Clive : "Oh yes. We decided to treat each of these units as a separate book, so they'll all have separate faces, so they'll almost be like books within books. There'll be a 60 page book of poetry, there will be Meditations and each one will have a different font, each one will be laid differently on the page, so it'll be almost be like you'd picked up a shelf of seven or eight different books. Like all the Nightbreed biographies, which were 5,500 words long but were a really nice, fun thing to have; just gathered together with a short introduction. A lot of, I want to say almost like Burroughs's short fiction - really short, like 500 words, about thirty or forty of those, very misanthropic, Swiftian which have just been numbered. So, being able to put these fifty poems together - though the poems are relatively conservative, formally speaking, the short fiction is absolutely not conservative, it's very radical. I'm thinking, hoping the book will feel like you bought six books."

Revelations : "That's interesting... Going right back to Books of Blood, the only thing which sounds different here is that in Books of Blood you were trying to write with as many voices as possible. It sounds to me like this time you're trying to write in your voice, but showing the multi-faceted nature of that voice after all the journeys you've now taken and travelled."

Clive : "I think that's very smart... I think all that is right with the exception of 'your' - because I no longer know what 'your' is - "

Revelations : "OK, maybe I should say 'Ur'!"

Clive : "I'd love that! That would probably be a tad pretentious! But you're not far wrong. I am looking to remind myself of how much I love words, how much I just adore words and there's the sort of sense of a dog rolling around in mud in the book because, I mean, the title, Lore and Anarchy is a perfect example of something: which is that so much of what is in that title - the pun, you know, the double, the sort of yin and yang, the ideas that are implicit in lore and in anarchy - so much of that is essentially me in a way that I don't think anything has ever been. I'm not going to make any claims the book is great art, you know, all I know is that when I decided Black Is The Devil's Rainbow should be the title, something fitted into place, and slotted into place that seemed absolutely right in terms of describing to myself and to the reader what to expect, which is a mindfuck! And I think it's good to remind oneself, never mind the audience, that the thing that drew me to horror in the first place was its iconoclastic nature, its wilful nature and as C.S. Lewis says, I'm not a tame lion and I don't want to be domesticated, thank you, and this was a reminder. Journeyman was a title that Jane Johnson loved. I never loved it - I liked it, because it was modest - it's the title of a man that says I'm not a master, and I liked that, but I sort of felt it was stale a little bit and Black Is The Devil's Rainbow is absolutely about paradox and - "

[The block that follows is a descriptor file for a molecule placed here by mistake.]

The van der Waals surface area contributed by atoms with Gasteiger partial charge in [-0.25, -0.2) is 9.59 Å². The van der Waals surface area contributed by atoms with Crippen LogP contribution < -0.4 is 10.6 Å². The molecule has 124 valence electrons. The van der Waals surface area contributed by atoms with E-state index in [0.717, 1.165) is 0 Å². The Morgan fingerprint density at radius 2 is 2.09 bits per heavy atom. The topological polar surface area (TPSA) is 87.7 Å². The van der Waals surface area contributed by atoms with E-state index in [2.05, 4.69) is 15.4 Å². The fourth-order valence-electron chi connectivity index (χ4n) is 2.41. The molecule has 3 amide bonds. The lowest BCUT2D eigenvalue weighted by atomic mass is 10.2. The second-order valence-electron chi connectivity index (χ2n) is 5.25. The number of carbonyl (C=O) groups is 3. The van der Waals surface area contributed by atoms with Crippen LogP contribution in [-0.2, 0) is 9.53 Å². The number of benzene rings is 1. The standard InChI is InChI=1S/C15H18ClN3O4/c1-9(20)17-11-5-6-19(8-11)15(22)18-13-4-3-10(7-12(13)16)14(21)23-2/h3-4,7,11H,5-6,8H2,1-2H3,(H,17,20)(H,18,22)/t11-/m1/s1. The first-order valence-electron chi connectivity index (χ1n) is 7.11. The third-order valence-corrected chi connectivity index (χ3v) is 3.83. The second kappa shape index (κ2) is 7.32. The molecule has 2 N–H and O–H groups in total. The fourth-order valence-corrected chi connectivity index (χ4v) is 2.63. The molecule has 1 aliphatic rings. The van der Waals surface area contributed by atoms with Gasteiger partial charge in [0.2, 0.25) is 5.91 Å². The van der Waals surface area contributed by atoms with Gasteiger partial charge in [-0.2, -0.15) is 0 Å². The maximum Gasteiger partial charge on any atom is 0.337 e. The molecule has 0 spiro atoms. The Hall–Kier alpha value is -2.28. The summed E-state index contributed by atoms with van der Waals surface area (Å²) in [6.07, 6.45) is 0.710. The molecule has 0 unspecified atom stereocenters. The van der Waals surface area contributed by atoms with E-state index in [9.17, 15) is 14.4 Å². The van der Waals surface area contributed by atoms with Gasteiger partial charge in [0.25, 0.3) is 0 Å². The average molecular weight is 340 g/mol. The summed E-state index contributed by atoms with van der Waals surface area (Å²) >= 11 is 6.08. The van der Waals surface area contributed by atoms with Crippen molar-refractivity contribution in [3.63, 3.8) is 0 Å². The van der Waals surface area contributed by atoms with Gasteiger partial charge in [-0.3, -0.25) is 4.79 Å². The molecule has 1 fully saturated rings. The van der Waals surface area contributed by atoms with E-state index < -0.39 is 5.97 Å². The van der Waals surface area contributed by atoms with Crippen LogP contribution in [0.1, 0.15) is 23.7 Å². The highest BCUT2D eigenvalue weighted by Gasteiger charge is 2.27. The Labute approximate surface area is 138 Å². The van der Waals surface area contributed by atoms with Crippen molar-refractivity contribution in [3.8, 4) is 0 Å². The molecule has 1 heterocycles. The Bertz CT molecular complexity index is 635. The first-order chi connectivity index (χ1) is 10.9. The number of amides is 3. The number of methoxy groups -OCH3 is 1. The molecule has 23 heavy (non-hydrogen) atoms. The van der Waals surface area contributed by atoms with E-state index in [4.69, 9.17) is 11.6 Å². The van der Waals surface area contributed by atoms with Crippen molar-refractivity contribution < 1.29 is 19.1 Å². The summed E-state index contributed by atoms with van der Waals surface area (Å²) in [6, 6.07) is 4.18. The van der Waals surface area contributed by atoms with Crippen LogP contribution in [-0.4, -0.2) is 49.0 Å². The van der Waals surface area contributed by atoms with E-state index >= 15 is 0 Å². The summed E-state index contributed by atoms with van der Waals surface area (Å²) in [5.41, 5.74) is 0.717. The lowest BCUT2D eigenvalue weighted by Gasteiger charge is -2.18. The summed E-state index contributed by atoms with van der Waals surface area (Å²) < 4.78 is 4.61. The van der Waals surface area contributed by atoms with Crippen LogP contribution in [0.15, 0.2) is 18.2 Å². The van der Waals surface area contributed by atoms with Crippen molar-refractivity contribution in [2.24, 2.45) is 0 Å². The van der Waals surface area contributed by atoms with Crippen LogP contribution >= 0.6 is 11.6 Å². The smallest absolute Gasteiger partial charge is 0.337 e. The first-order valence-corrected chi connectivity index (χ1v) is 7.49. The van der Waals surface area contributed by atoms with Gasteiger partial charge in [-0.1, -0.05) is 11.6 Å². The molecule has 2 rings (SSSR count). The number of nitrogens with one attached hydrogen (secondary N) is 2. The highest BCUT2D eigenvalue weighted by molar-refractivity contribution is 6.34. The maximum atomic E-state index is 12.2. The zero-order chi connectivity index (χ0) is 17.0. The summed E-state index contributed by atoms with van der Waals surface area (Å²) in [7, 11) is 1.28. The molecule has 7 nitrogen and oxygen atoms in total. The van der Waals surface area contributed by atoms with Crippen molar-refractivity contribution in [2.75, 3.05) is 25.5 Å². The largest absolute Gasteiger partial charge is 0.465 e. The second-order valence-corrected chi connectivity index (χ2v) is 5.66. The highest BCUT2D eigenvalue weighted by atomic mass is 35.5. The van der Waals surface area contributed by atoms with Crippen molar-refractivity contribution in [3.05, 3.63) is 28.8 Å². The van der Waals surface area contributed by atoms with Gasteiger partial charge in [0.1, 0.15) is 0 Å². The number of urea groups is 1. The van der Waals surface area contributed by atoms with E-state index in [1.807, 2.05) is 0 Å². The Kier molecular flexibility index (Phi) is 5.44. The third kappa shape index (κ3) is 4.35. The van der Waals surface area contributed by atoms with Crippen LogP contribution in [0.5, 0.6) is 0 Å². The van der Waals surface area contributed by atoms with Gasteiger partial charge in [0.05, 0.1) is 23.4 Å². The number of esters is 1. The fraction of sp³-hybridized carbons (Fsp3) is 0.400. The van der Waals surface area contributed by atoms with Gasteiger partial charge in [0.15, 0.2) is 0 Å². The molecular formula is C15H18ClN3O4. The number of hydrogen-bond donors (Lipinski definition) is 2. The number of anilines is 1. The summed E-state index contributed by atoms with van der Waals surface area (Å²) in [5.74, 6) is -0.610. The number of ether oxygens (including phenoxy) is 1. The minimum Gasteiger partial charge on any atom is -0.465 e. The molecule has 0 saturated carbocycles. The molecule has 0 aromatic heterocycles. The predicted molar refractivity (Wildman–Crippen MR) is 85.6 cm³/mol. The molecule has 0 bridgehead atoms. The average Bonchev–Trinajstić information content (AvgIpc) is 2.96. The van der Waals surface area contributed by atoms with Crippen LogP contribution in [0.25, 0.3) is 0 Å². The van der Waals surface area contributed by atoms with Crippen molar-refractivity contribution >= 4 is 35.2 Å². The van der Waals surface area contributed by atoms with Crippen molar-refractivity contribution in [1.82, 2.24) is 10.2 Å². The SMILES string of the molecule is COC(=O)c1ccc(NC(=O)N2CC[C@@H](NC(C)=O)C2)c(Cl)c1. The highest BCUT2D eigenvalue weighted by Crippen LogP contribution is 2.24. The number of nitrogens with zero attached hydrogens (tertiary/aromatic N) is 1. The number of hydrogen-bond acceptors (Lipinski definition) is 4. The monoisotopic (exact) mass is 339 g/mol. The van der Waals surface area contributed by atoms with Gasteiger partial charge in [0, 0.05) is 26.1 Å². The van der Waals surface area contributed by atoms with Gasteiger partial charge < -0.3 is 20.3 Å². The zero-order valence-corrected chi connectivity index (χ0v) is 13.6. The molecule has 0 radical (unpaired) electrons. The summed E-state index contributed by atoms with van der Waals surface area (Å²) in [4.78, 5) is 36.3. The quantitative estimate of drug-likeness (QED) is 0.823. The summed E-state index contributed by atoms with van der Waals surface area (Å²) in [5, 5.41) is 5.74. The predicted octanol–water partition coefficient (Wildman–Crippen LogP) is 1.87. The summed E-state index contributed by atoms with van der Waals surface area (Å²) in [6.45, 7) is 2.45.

Revelations : "Have it if you like, enjoy it if you like, and if you don't - "